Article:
One thing clear from de Blasio’s first term as Mayor was this was no routine change of government from Bloomberg, but a watershed moment in U.S. urban politics.
Gonzalez made his reputation at the Daily News from 1987 to 2016 as an esteemed investigative journalist who identified with the struggles of working people.
Using that lens, he did not lose sight of de Blasio’s twin identities of radical outsider and political insider, which partly explain his failings and missteps over affordable housing and policing policies, as well as the political scandals that dogged his first term as mayor.
De Blasio’s victory represented the maturing of a nationwide revolt of the cities against corporate-oriented, neo-liberal policies that have dominated urban America for decades: the privatization of government services, the seizure of public parks and streets, unbridled commercial development, gentrification that has systematically displaced black and brown residents from downtown neighborhoods, and the racial targeting of minority communities by local police departments.
Gonzalez writes of New York City before de Blasio, especially where it came to development, “The main governing instruments for shaping the Luxury City were land use and housing policies: driving up the cost of private rent-regulated housing for low-income New Yorkers; rezoning of scores of neighborhoods to fuel private commercial development; and providing huge tax breaks, land giveaways, and direct public subsidies for marquee mega-development projects like Hudson Yards, Atlantic Yards, and the Yankees and Mets stadiums.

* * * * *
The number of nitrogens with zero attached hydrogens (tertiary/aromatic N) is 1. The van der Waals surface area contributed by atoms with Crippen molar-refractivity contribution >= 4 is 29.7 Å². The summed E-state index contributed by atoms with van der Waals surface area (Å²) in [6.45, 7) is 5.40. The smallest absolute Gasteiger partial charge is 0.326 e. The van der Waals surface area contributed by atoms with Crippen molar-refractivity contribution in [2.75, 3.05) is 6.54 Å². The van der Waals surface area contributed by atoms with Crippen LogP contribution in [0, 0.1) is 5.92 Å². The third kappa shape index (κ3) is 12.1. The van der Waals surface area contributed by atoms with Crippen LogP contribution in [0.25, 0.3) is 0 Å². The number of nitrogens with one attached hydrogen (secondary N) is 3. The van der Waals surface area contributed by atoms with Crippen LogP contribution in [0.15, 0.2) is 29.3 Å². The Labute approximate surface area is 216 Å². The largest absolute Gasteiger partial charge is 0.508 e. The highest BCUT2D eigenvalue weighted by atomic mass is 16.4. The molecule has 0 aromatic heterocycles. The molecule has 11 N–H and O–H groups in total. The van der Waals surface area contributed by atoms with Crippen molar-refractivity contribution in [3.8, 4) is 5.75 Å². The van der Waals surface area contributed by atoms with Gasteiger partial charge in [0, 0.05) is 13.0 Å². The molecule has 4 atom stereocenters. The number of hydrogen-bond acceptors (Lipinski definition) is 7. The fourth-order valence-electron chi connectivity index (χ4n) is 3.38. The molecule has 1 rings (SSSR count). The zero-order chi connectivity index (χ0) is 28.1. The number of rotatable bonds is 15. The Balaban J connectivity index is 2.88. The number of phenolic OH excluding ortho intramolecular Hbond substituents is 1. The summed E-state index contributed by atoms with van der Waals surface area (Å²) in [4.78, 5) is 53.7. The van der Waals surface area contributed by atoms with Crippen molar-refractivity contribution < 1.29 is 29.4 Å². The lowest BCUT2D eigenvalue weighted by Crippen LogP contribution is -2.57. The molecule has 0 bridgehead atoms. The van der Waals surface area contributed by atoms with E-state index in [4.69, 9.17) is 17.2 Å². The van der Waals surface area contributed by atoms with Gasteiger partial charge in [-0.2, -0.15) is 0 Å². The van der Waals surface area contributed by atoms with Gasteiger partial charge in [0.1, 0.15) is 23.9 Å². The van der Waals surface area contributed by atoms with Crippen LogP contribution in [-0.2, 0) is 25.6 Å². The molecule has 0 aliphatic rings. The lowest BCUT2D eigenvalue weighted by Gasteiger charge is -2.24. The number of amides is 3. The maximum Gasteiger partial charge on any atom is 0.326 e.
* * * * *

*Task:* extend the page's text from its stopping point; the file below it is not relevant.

“One recent housing study found that from 1990 to 2000 (roughly the Giuliani era), median rents citywide increased by only 1.9 percent, while they jumped by 18 percent from 2000 to 2010-14 (the Bloomberg era). And the picture was most dire in fifteen gentrifying low-income neighborhoods of Harlem, Upper Manhattan, the Bronx, and north Brooklyn. There, rents climbed by just 3 percent during the decade of the 1990s, but by an astounding 30.4 percent from 2000 to 2010-14! Throughout the Bloomberg era, the city’s rent guidelines board approved increases that averaged 3.2 percent annually for more than 800,000 rent-regulated units.
“The federa government defines as affordable housing any unit that costs 30 percent or less of a family’s gross income. Yet by the time Bill de Blasio entered city hall in 2014, one-half of the city’s renter households were paying more than 33.8 percent of their income in rent, and an astonishing one-third were paying more than half their income to keep a roof over their heads.
“Faced with such a monumental housing crisis, the city chose instead to concentrate on more subsidies for commercial development. Anyone wandering along Midtown Manhattan’s far West Side in the past few years would come across the dusty din of jackhammers, cranes, and construction crews lifting new hotels, condos, and office buildings into the sky. Hudson Yards, the twenty-eight acres in and around the Metropolitan Transportation Authority’s West Side rail yards, has been touted for more than a decade as New York’s next great commercial district. It is the biggest development of its kind in the nation. The scandalous subsidies taxpayers have shelled out since 2006 for this luxury mega-project are rarely mentioned, nor are the hundreds of millions of dollars in property taxes that will be siphoned for decades from the city’s budget into the coffers of a little-known public authority called the Hudson Yards Infrastructure Corp.”
Gonzalez also traces the origin of the mostly untold story of the nationwide grassroots urban revolt and its early maverick leaders back more than a decade ago, to Seattle, Philadelphia, Richmond, Calif., and other cities where radical insurgents initially won seats on their local city councils and began to espouse a new neighborhood-based vision of how to govern the 21st century city.
This book is a must for anyone who wants a detailed look at Brooklyn’s own Bill de Blasio as he starts his second term and increases his national profile.